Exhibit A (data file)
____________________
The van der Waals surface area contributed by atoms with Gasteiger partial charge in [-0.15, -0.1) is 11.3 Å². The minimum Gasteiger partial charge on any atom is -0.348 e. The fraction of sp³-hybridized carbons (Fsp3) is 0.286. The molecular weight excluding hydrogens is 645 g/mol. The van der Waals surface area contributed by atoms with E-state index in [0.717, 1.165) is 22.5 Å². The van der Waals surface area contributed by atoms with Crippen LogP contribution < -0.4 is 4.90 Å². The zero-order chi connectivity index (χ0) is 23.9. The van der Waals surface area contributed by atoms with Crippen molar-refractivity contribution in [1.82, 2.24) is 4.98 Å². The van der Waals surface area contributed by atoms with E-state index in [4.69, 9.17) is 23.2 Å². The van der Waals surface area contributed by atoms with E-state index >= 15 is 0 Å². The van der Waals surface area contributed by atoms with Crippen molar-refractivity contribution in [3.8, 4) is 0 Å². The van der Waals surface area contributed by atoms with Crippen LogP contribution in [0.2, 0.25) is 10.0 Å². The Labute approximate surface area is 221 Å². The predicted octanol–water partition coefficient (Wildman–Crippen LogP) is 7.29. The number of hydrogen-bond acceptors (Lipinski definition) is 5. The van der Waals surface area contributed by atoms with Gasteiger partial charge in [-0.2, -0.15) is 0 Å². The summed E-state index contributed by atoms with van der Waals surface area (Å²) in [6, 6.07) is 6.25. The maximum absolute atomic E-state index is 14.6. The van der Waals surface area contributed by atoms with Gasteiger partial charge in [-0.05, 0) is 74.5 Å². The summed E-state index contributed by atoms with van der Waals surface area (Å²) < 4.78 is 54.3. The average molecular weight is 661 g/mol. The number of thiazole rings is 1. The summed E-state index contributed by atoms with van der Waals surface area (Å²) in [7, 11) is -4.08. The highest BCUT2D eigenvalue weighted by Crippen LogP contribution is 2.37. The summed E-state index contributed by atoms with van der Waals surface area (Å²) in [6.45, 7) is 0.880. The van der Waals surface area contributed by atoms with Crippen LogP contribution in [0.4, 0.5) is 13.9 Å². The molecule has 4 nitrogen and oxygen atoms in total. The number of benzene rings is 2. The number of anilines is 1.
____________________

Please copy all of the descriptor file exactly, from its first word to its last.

The van der Waals surface area contributed by atoms with Gasteiger partial charge in [-0.15, -0.1) is 11.3 Å². The minimum Gasteiger partial charge on any atom is -0.348 e. The fraction of sp³-hybridized carbons (Fsp3) is 0.286. The molecular weight excluding hydrogens is 645 g/mol. The van der Waals surface area contributed by atoms with E-state index in [0.717, 1.165) is 22.5 Å². The van der Waals surface area contributed by atoms with Crippen LogP contribution < -0.4 is 4.90 Å². The zero-order chi connectivity index (χ0) is 23.9. The van der Waals surface area contributed by atoms with Crippen molar-refractivity contribution in [1.82, 2.24) is 4.98 Å². The van der Waals surface area contributed by atoms with E-state index in [4.69, 9.17) is 23.2 Å². The van der Waals surface area contributed by atoms with E-state index >= 15 is 0 Å². The van der Waals surface area contributed by atoms with Crippen molar-refractivity contribution in [3.8, 4) is 0 Å². The van der Waals surface area contributed by atoms with Crippen LogP contribution in [0.2, 0.25) is 10.0 Å². The Labute approximate surface area is 221 Å². The predicted octanol–water partition coefficient (Wildman–Crippen LogP) is 7.29. The number of hydrogen-bond acceptors (Lipinski definition) is 5. The van der Waals surface area contributed by atoms with Gasteiger partial charge in [-0.2, -0.15) is 0 Å². The summed E-state index contributed by atoms with van der Waals surface area (Å²) in [6, 6.07) is 6.25. The maximum absolute atomic E-state index is 14.6. The van der Waals surface area contributed by atoms with Gasteiger partial charge in [-0.05, 0) is 74.5 Å². The summed E-state index contributed by atoms with van der Waals surface area (Å²) < 4.78 is 54.3. The average molecular weight is 661 g/mol. The number of thiazole rings is 1. The summed E-state index contributed by atoms with van der Waals surface area (Å²) in [7, 11) is -4.08. The highest BCUT2D eigenvalue weighted by Crippen LogP contribution is 2.37. The summed E-state index contributed by atoms with van der Waals surface area (Å²) in [6.45, 7) is 0.880. The van der Waals surface area contributed by atoms with Crippen LogP contribution in [0.4, 0.5) is 13.9 Å². The molecule has 4 nitrogen and oxygen atoms in total. The number of benzene rings is 2. The number of anilines is 1.